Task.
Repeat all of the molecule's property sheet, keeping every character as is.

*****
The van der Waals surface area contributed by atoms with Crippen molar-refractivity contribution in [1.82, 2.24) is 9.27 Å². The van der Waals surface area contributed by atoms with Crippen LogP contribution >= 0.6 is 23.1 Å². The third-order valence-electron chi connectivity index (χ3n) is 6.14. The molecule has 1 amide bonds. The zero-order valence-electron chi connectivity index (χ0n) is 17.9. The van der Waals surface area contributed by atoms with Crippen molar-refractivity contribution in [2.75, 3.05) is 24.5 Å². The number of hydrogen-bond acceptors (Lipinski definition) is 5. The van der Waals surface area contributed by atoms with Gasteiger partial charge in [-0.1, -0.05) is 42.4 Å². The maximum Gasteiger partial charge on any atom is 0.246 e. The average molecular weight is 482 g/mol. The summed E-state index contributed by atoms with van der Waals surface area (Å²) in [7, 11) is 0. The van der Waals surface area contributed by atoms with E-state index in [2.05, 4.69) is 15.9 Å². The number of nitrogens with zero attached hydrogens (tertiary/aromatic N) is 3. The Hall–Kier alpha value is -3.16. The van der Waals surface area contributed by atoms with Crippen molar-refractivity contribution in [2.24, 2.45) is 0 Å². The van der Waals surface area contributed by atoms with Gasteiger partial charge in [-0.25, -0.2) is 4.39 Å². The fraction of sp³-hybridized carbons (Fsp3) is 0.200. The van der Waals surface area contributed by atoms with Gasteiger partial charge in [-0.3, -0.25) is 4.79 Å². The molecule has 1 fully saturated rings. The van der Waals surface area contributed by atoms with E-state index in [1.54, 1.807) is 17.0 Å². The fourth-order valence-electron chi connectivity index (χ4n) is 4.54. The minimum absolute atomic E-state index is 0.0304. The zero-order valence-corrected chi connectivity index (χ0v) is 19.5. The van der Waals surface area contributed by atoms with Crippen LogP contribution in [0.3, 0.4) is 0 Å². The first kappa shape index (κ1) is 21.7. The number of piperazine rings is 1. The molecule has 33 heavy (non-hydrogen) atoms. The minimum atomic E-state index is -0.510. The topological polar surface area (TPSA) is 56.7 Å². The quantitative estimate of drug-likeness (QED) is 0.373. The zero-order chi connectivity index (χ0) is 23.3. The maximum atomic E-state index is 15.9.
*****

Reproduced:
The van der Waals surface area contributed by atoms with Crippen molar-refractivity contribution in [1.82, 2.24) is 9.27 Å². The van der Waals surface area contributed by atoms with Crippen LogP contribution >= 0.6 is 23.1 Å². The third-order valence-electron chi connectivity index (χ3n) is 6.14. The molecule has 1 amide bonds. The zero-order valence-electron chi connectivity index (χ0n) is 17.9. The van der Waals surface area contributed by atoms with Crippen molar-refractivity contribution in [2.75, 3.05) is 24.5 Å². The number of hydrogen-bond acceptors (Lipinski definition) is 5. The van der Waals surface area contributed by atoms with Gasteiger partial charge in [-0.1, -0.05) is 42.4 Å². The maximum Gasteiger partial charge on any atom is 0.246 e. The average molecular weight is 482 g/mol. The summed E-state index contributed by atoms with van der Waals surface area (Å²) in [7, 11) is 0. The van der Waals surface area contributed by atoms with E-state index in [2.05, 4.69) is 15.9 Å². The number of nitrogens with zero attached hydrogens (tertiary/aromatic N) is 3. The Hall–Kier alpha value is -3.16. The van der Waals surface area contributed by atoms with Crippen molar-refractivity contribution in [2.24, 2.45) is 0 Å². The van der Waals surface area contributed by atoms with Gasteiger partial charge in [-0.25, -0.2) is 4.39 Å². The fraction of sp³-hybridized carbons (Fsp3) is 0.200. The van der Waals surface area contributed by atoms with Gasteiger partial charge in [-0.3, -0.25) is 4.79 Å². The molecule has 1 fully saturated rings. The van der Waals surface area contributed by atoms with E-state index in [1.54, 1.807) is 17.0 Å². The fourth-order valence-electron chi connectivity index (χ4n) is 4.54. The minimum absolute atomic E-state index is 0.0304. The zero-order valence-corrected chi connectivity index (χ0v) is 19.5. The van der Waals surface area contributed by atoms with Crippen LogP contribution in [0.3, 0.4) is 0 Å². The first kappa shape index (κ1) is 21.7. The number of piperazine rings is 1. The molecule has 33 heavy (non-hydrogen) atoms. The minimum atomic E-state index is -0.510. The topological polar surface area (TPSA) is 56.7 Å². The quantitative estimate of drug-likeness (QED) is 0.373. The zero-order chi connectivity index (χ0) is 23.3. The maximum atomic E-state index is 15.9.